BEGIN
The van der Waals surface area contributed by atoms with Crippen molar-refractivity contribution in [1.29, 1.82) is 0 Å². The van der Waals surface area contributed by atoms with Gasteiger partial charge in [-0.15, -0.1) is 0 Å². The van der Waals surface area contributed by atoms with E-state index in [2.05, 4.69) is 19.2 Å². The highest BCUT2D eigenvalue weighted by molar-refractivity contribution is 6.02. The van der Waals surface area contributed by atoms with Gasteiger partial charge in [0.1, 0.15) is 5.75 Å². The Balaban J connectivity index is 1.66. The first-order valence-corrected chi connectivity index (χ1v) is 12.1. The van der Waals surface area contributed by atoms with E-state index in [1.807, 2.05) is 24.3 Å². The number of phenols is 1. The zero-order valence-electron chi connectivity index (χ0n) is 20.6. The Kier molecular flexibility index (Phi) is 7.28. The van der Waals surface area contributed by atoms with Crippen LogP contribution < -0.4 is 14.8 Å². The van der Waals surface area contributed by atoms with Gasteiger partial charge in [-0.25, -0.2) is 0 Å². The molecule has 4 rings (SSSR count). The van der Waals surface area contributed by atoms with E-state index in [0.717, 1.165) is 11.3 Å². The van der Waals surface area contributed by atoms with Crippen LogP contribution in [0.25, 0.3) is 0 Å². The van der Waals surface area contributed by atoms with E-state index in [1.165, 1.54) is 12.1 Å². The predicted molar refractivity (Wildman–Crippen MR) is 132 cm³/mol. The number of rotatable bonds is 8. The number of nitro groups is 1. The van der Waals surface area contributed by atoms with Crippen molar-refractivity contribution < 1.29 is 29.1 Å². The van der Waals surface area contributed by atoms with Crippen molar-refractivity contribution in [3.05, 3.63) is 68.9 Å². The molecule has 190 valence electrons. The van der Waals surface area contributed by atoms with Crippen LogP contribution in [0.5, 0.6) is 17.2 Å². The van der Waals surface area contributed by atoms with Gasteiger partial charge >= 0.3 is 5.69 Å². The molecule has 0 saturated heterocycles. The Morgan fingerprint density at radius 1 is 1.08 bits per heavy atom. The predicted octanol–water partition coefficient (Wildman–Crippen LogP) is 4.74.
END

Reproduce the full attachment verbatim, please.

The van der Waals surface area contributed by atoms with Crippen molar-refractivity contribution in [1.29, 1.82) is 0 Å². The van der Waals surface area contributed by atoms with Gasteiger partial charge in [-0.15, -0.1) is 0 Å². The van der Waals surface area contributed by atoms with E-state index in [2.05, 4.69) is 19.2 Å². The highest BCUT2D eigenvalue weighted by molar-refractivity contribution is 6.02. The van der Waals surface area contributed by atoms with Gasteiger partial charge in [0.1, 0.15) is 5.75 Å². The Balaban J connectivity index is 1.66. The first-order valence-corrected chi connectivity index (χ1v) is 12.1. The van der Waals surface area contributed by atoms with E-state index in [1.807, 2.05) is 24.3 Å². The number of phenols is 1. The zero-order valence-electron chi connectivity index (χ0n) is 20.6. The Kier molecular flexibility index (Phi) is 7.28. The van der Waals surface area contributed by atoms with Crippen LogP contribution < -0.4 is 14.8 Å². The van der Waals surface area contributed by atoms with Gasteiger partial charge in [-0.25, -0.2) is 0 Å². The molecule has 4 rings (SSSR count). The van der Waals surface area contributed by atoms with E-state index in [0.717, 1.165) is 11.3 Å². The van der Waals surface area contributed by atoms with Crippen LogP contribution in [0.25, 0.3) is 0 Å². The van der Waals surface area contributed by atoms with E-state index in [1.165, 1.54) is 12.1 Å². The predicted molar refractivity (Wildman–Crippen MR) is 132 cm³/mol. The number of rotatable bonds is 8. The number of nitro groups is 1. The van der Waals surface area contributed by atoms with Crippen molar-refractivity contribution < 1.29 is 29.1 Å². The van der Waals surface area contributed by atoms with Crippen molar-refractivity contribution in [3.05, 3.63) is 68.9 Å². The molecule has 190 valence electrons. The van der Waals surface area contributed by atoms with Crippen LogP contribution in [0.5, 0.6) is 17.2 Å². The van der Waals surface area contributed by atoms with Gasteiger partial charge >= 0.3 is 5.69 Å². The molecule has 0 saturated heterocycles. The Morgan fingerprint density at radius 1 is 1.08 bits per heavy atom. The predicted octanol–water partition coefficient (Wildman–Crippen LogP) is 4.74.